Sand and Sea

Nazca to Camana

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We left Nazca to make a little detour to have a nice view on the Cerro Blanco, the highest sand dune in the world. We are not very tempted by superlatives, but this dune is an astonishing 2800m high, just 50km from the sea. We love sand and dunes and so we were very curios to see it.

We ride into a dry valley which starts right in Nazca. On both sides mountains with soft shapes accompany the valley. Almost no vegetation is found here; just on the bottom of the valley there must be a little bit of water as some plants create a pattern of green once in a while.

Suddenly the peak of the Cerro Blanco appears over the smaller mountains in the foreground. The name is describing it pretty well. With all the brown mountains surrounding us the bright color of the Cerro Blanco sticks out and appears almost white. We find an opening in the mountains and turn off the paved road to get a closer look. Soft sand makes riding a lot of fun and as we approach we finally see the full flank of the mountain. A wall of more than 2300m of sand is piling up in front of us. It is an incredible sight.

We ride further down the bumpy track until it gets too difficult for Christy on her heavy bike.

We go back to the main road and continue until we reach a mountain pass. From here you can approach the summit of the Cerro Blanco. We stop, enjoy the view and play a little bit in the soft sand, but there is no point on continuing uphill with the loaded bikes.

So we turn around to Nazca and keep going south the PanAm.

After a few kilometers we get off it again to follow a sandy dirt road to a cemetery from pre-inca times: Chauchilla. Tomb raiders have dug the ground to find treasures and so the dead had been laying there in the open field for centuries. A few years ago officials have restored some of the graves and put the bodys into their original graves.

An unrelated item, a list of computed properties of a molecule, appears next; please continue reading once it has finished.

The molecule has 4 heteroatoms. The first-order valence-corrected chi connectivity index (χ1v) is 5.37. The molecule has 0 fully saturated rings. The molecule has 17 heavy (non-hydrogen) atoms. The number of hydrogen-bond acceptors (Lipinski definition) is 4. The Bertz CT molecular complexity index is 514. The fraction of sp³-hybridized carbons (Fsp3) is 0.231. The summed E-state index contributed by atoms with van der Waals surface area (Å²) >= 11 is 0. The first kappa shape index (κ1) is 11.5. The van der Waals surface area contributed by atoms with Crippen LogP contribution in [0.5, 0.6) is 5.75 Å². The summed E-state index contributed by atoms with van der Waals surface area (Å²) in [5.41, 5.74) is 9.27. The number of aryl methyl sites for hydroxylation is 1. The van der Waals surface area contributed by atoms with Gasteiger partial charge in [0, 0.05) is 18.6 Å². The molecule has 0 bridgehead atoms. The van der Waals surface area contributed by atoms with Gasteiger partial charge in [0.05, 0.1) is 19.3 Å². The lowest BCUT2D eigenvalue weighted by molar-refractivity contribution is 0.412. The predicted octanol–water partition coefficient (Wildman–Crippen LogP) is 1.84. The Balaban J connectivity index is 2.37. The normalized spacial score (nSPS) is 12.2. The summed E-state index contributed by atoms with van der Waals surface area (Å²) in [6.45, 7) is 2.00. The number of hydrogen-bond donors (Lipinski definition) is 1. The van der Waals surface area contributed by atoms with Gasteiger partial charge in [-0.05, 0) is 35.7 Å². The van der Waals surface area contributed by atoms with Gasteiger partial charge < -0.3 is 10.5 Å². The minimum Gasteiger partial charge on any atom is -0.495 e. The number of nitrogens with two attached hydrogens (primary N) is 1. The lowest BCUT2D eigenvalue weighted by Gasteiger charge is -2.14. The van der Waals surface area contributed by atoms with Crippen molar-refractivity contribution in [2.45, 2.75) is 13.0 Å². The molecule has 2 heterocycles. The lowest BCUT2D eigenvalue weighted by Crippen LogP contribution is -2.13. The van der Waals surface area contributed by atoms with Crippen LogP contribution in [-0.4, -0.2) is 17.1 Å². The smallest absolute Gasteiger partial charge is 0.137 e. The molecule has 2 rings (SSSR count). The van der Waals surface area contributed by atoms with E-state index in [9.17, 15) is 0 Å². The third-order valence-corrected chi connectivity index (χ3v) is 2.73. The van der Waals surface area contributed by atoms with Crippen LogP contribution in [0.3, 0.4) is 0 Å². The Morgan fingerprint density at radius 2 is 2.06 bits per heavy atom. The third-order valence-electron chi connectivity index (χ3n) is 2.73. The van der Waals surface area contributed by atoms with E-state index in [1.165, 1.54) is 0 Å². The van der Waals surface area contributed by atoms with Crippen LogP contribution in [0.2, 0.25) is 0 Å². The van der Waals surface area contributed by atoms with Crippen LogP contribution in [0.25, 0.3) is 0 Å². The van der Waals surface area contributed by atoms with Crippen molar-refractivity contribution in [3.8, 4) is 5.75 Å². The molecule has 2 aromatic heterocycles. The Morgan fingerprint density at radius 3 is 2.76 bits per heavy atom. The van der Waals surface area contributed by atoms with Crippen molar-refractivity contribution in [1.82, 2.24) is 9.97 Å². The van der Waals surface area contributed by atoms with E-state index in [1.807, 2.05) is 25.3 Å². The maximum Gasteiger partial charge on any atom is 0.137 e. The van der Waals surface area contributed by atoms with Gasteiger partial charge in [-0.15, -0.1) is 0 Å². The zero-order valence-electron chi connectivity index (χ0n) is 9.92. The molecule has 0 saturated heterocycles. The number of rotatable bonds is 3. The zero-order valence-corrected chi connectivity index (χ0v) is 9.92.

Since in the past years people have wandered around the dead and sometimes even posing with them for photos I think restoring the graves has been a great thing to do. It gives some dignity back to this place.

The whole place still is covered in bones, hair, clothing, clay fragments and other parts of the graves. All over are little dips, indicating other graves that have been opened.

We are the only visitors. It is boiling hot in the sun. The place is surrounded by hills in different colors. The place offers a strange morbid beauty and peace.

The deads have been dried in their graves to mummies. The many years in the sun have whitened their bones. So here they sit in their new graves with some rests of their belongings. It is really macabre and strange. But also beautiful and peaceful.

We hit the PanAm at around 1 and we have decided to go till the town of Chala. We expected the road to be sort of boring and to be one of the parts where we would just cover distance.

But we were wrong! It was a fantastic ride with lots of stops to enjoy the constantly changing scenery.

The landscape can be described in one sentence: Desert to the left, black strip of PanAm in the middle, blue sea to the right.

But the diversity was mind-blowing: we passed sections with complete flatness, areas with beautifully shaped rocks, colors of red, green and yellow. At one point the dunes towered a few hundred meters and rose directly from the sea. About have way up the PanAm crosses the dunes flank. We passed deserted sand beaches for kilometers. Sometimes the coast was rocky with the waves wildly shattering on the cliffs. Sometimes the sea was rolling in long surfers paradise waves upon shallow beaches.

The sea was deep blue, forming a perfect contrast with its freshness and vivid nature in comparison to the complete lack of water and lifeless desert on our left.

It was 400km of pure pleasures. From Nazca to Camana with an overnight stop in Chalca.

 

 

One thought on “Sand and Sea

  1. Pingback: Site Content | peaks, pampas, and panniers

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